Women's Advocate 'Fears Nothing'

China's first legal aid lawyer has no regrets.
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A screenshot taken from the homepage of the Women’s Legal Research & Services Center Web site, April 21, 2010.
A screenshot taken from the homepage of the Women’s Legal Research & Services Center Web site, April 21, 2010.

HONG KONG—Amid a worsening political climate for China's nongovernment and civic groups, women's rights lawyer Guo Jianmei says she is unruffled by the withdrawal of official support from her Women’s Legal Research & Services Center last month, with few fears for the future.

"I was the first legal aid lawyer in China," Guo said in a recent interview.

"I have worked in government departments and as a journalist ... But I think that the last 15 years have been the happiest in my life."

"They were also the most tiring, and the hardest, and the riskiest years of my life. But they were the years when I felt most satisfied with myself and with my contribution [to society]," she said.

Guo's Center had its official ties to prestigious Beijing University cut, denying it the political protection and official approval implicit in its link to the institution.

A Beijing university official said that the move had come as part of the “metabolic processes” of an academic institution.


But sources at the university said the center had fallen foul of political requirements from the university leadership, which wanted to stop the lawyers from representing the "external" civil rights cases for which it had become well-known.

"I am very happy," Guo said.

"Every day I have to deal with ... industrial protectionism, local protectionism, judicial protectionism, administrative interference, judicial inaction and corruption, administrative incompetence, and criminal forces in society, the dregs of society."

"It's not that I like these things. But I'm not afraid, not afraid of losing anything ... And I feel as if my life has value and meaning," she said.

Guo said she first discovered her calling in civil rights work when she attended the nongovernment meetings linked to the 1995 Fourth World Conference on Women in Huairou, a dusty suburb to the north of the capital.

"There were tens of thousands of delegates from all over the world, of different skin color, speaking different languages, wearing different clothes, from different races and faiths, but they were all talking about one thing, and that was what could be done to protect the rights of women, who make up half the world's population," Guo recalled.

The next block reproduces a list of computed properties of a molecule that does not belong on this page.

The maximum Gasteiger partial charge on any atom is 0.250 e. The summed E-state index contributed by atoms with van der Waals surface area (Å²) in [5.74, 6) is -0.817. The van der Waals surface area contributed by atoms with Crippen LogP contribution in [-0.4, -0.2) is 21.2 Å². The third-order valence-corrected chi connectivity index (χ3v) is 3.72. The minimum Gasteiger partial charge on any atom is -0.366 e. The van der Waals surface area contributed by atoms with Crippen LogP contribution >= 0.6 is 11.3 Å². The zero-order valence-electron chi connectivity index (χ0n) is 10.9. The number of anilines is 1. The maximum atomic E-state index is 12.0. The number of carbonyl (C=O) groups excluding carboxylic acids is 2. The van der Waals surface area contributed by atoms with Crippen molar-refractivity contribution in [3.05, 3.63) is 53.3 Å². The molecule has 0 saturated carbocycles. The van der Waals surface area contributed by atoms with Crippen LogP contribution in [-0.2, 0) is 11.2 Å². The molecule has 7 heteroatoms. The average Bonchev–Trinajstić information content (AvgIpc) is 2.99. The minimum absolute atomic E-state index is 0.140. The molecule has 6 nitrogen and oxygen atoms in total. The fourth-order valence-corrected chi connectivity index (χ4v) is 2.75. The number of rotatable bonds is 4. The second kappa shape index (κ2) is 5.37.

Personal cost

She said the spirit of the NGO conference carried her through her work of the next 15 years, representing China's most disadvantaged women in their attempt to win redress for cases as diverse as sexual harrassment, rape, forced abortion, eviction, and the sale of their land.

The work didn't come without considerable personal cost, however.

"When I'd been doing this for about five or six years, I got very severely depressed," Guo said.

"I really didn't know how to go on, because I was under a huge amount of pressure."

"As director of the center I came in contact with the worst people in society every day, and with people whose lives were incredibly difficult," she said.

"I suffered alongside them every day. I experienced their emotional and psychological pain," said Guo, who recovered gradually after being advised to seek psychological support in the form of therapy.

Guo gave no sign of stopping taking on similar cases in the future, in spite of the withdrawal of official support.

"I love the work that I do now," she said. "I love my career. It is totally authentic for me."

"I'm not the sort of languid person who just wants to pass the time and have a nice life. We only live for a few decades, so I want to do something that has a meaning for society."

Staffed by law department faculty, staff, graduate students, and lawyers, the Women’s Legal Research & Services Center provides free legal advice to thousands of women every year through its telephone hotline, advises legal research groups on women’s rights, and has been increasingly active in bringing public interest lawsuits related to discrimination and domestic violence.

The center’s most recent case to grab headlines was that of Hubei waitress Deng Yujiao, who fatally stabbed a Communist Party official who demanded sex with her last May.

Deng was freed after a national outcry surrounding her murder trial.

New York-based Human Rights Watch (HRW) said the March 25 order to terminate the center’s association with Beijing University effectively ended its existence as a government-registered body and called on Beijing to recognize the value of civic and nongovernment groups to society.

Original reporting in Mandarin by Han Qing. Mandarin service director: Jennifer Chou. Translated from the Chinese and written for the Web in English by Luisetta Mudie. Edited by Sarah Jackson-Han.





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